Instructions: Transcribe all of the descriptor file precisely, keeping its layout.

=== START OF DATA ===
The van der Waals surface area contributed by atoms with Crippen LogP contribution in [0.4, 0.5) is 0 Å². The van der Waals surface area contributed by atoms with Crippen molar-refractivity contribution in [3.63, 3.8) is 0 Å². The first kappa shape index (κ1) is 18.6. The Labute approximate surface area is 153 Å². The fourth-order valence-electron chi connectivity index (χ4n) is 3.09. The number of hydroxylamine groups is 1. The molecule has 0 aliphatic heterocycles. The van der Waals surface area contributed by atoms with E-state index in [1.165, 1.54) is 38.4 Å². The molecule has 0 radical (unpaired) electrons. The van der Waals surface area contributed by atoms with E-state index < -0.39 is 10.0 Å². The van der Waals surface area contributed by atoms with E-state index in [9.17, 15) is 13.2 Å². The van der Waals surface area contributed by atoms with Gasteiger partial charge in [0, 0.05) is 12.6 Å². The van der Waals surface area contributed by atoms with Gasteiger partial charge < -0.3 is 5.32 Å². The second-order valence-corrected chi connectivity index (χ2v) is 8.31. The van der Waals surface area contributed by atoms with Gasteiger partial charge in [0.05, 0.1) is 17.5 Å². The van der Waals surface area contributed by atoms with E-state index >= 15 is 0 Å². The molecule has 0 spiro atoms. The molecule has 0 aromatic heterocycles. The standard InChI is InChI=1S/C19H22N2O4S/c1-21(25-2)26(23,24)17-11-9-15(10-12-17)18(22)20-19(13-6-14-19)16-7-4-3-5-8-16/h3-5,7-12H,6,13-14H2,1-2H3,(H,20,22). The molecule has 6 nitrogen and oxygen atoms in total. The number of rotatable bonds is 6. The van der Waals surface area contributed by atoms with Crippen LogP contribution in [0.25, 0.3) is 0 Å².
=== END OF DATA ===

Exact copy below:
The van der Waals surface area contributed by atoms with Crippen LogP contribution in [0.4, 0.5) is 0 Å². The van der Waals surface area contributed by atoms with Crippen molar-refractivity contribution in [3.63, 3.8) is 0 Å². The first kappa shape index (κ1) is 18.6. The Labute approximate surface area is 153 Å². The fourth-order valence-electron chi connectivity index (χ4n) is 3.09. The number of hydroxylamine groups is 1. The molecule has 0 aliphatic heterocycles. The van der Waals surface area contributed by atoms with E-state index in [1.165, 1.54) is 38.4 Å². The molecule has 0 radical (unpaired) electrons. The van der Waals surface area contributed by atoms with E-state index < -0.39 is 10.0 Å². The van der Waals surface area contributed by atoms with E-state index in [9.17, 15) is 13.2 Å². The van der Waals surface area contributed by atoms with Gasteiger partial charge in [0, 0.05) is 12.6 Å². The van der Waals surface area contributed by atoms with Gasteiger partial charge < -0.3 is 5.32 Å². The second-order valence-corrected chi connectivity index (χ2v) is 8.31. The van der Waals surface area contributed by atoms with Gasteiger partial charge in [0.05, 0.1) is 17.5 Å². The van der Waals surface area contributed by atoms with E-state index >= 15 is 0 Å². The molecule has 0 spiro atoms. The molecule has 0 aromatic heterocycles. The standard InChI is InChI=1S/C19H22N2O4S/c1-21(25-2)26(23,24)17-11-9-15(10-12-17)18(22)20-19(13-6-14-19)16-7-4-3-5-8-16/h3-5,7-12H,6,13-14H2,1-2H3,(H,20,22). The molecule has 6 nitrogen and oxygen atoms in total. The number of rotatable bonds is 6. The van der Waals surface area contributed by atoms with Crippen LogP contribution in [0.25, 0.3) is 0 Å².